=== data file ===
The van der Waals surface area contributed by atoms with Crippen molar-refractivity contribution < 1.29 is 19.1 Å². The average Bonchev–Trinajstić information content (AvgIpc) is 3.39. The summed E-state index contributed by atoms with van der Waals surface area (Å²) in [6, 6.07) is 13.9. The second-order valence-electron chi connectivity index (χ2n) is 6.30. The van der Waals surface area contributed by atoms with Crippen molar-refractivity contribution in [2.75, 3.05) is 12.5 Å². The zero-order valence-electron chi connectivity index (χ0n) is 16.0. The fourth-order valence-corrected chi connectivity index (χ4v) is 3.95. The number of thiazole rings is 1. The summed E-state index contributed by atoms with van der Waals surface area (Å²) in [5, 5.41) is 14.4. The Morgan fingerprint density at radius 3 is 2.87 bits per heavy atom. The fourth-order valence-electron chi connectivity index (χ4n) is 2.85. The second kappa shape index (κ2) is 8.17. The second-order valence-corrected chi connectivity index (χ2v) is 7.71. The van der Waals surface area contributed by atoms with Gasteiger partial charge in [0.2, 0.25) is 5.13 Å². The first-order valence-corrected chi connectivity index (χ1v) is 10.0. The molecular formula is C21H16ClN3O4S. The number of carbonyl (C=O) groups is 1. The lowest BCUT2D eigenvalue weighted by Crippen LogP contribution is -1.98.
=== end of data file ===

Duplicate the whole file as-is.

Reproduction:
The van der Waals surface area contributed by atoms with Crippen molar-refractivity contribution < 1.29 is 19.1 Å². The average Bonchev–Trinajstić information content (AvgIpc) is 3.39. The summed E-state index contributed by atoms with van der Waals surface area (Å²) in [6, 6.07) is 13.9. The second-order valence-electron chi connectivity index (χ2n) is 6.30. The van der Waals surface area contributed by atoms with Crippen molar-refractivity contribution in [2.75, 3.05) is 12.5 Å². The zero-order valence-electron chi connectivity index (χ0n) is 16.0. The fourth-order valence-corrected chi connectivity index (χ4v) is 3.95. The number of thiazole rings is 1. The summed E-state index contributed by atoms with van der Waals surface area (Å²) in [5, 5.41) is 14.4. The Morgan fingerprint density at radius 3 is 2.87 bits per heavy atom. The fourth-order valence-electron chi connectivity index (χ4n) is 2.85. The second kappa shape index (κ2) is 8.17. The second-order valence-corrected chi connectivity index (χ2v) is 7.71. The van der Waals surface area contributed by atoms with Gasteiger partial charge in [0.2, 0.25) is 5.13 Å². The first-order valence-corrected chi connectivity index (χ1v) is 10.0. The molecular formula is C21H16ClN3O4S. The number of carbonyl (C=O) groups is 1. The lowest BCUT2D eigenvalue weighted by Crippen LogP contribution is -1.98.